>      Any RIR that is formed after the ICANN
      >      Board of Directors has ratified this policy is not eligible to
      >      utilize this policy to obtain IPv4 address space from the IANA.
      This seems grossly unfair and unreasonable. What if, for example, a new
      RIR is formed in the Middle East. Do you seriously think that this new
      RIR should be denied any IPv4 address space at all, especially when the
      rest of the world is still trying to share IPv4 address space amongst
      the folks who too lazy to move onwards?
      > 5.5 Reporting Requirements
      >      The IANA shall publish on at least a weekly basis a report that is
      >      publicly available which at a minimum details all address space that
      >      has been received and that has been allocated.
      Don't they do this already for the existing IANA allocations? As do the
      RIRs. (I guess this is making sure that IANA doesn't stop doing it.)
      > 5.6 No Transfer Rights
      >      Address space assigned from the Reclamation Pool may be transferred
      >      if there is either an ICANN Board ratified global policy or globally
      >      coordinated RIR policy specifically written to deal with transfers
      >      whether inter-RIR or from one entity to another. Transfers must meet
      >      the requirements of such a policy. In the absence of such a policy,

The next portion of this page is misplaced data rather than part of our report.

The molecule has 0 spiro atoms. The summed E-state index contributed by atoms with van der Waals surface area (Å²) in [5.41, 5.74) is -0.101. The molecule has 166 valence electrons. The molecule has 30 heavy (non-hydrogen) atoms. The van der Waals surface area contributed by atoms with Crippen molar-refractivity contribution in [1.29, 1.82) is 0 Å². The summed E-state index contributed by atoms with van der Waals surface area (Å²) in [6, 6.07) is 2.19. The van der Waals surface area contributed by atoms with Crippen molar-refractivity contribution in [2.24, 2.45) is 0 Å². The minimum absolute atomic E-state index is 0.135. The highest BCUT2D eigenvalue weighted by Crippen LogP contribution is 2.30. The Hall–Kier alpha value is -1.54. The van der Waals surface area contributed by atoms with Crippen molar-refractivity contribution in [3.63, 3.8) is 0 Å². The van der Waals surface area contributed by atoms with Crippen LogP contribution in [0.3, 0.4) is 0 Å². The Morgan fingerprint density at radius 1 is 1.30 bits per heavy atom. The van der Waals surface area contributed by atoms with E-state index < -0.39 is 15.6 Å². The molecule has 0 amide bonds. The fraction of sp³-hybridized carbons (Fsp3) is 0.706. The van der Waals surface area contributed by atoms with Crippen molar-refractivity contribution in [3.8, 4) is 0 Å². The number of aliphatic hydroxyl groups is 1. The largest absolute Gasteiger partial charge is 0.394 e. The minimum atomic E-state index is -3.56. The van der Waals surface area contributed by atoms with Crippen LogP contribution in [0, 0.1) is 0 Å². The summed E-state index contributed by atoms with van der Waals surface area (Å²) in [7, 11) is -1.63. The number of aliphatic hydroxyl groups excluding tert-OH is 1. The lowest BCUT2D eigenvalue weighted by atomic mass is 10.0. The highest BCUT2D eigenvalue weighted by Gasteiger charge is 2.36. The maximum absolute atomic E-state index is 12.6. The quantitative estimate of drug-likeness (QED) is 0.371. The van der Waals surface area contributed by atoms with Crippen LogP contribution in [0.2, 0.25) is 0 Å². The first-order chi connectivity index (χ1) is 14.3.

>      no transfers of any kind related to address space allocated or
      >      assigned from the reclamation pool is allowed.
      The reason for banning transfers is...?
      APNIC has a policy allowing transfers between account holders. I don't
      think that this policy can simply march in and take over the existing
      transfer policy proposal like this. I'd rather see a separate proposal
      covering transfers after this one gains consensus. (Or it could be done
      in parallel I suppose.)
      > 5.  Pros/Cons
      > -------------
      > 5.1 Advantages
      >      - The policy provides a mechanism for the ongoing distribution of
      >        IPv4 address space.
      Why do we need ongoing distribution of IPv4 address space? I'd have
      hoped that the policy proposal would have explained this somewhere.
      > 5.2 Disadvantages
      >      - None identified.
      See above. There are many.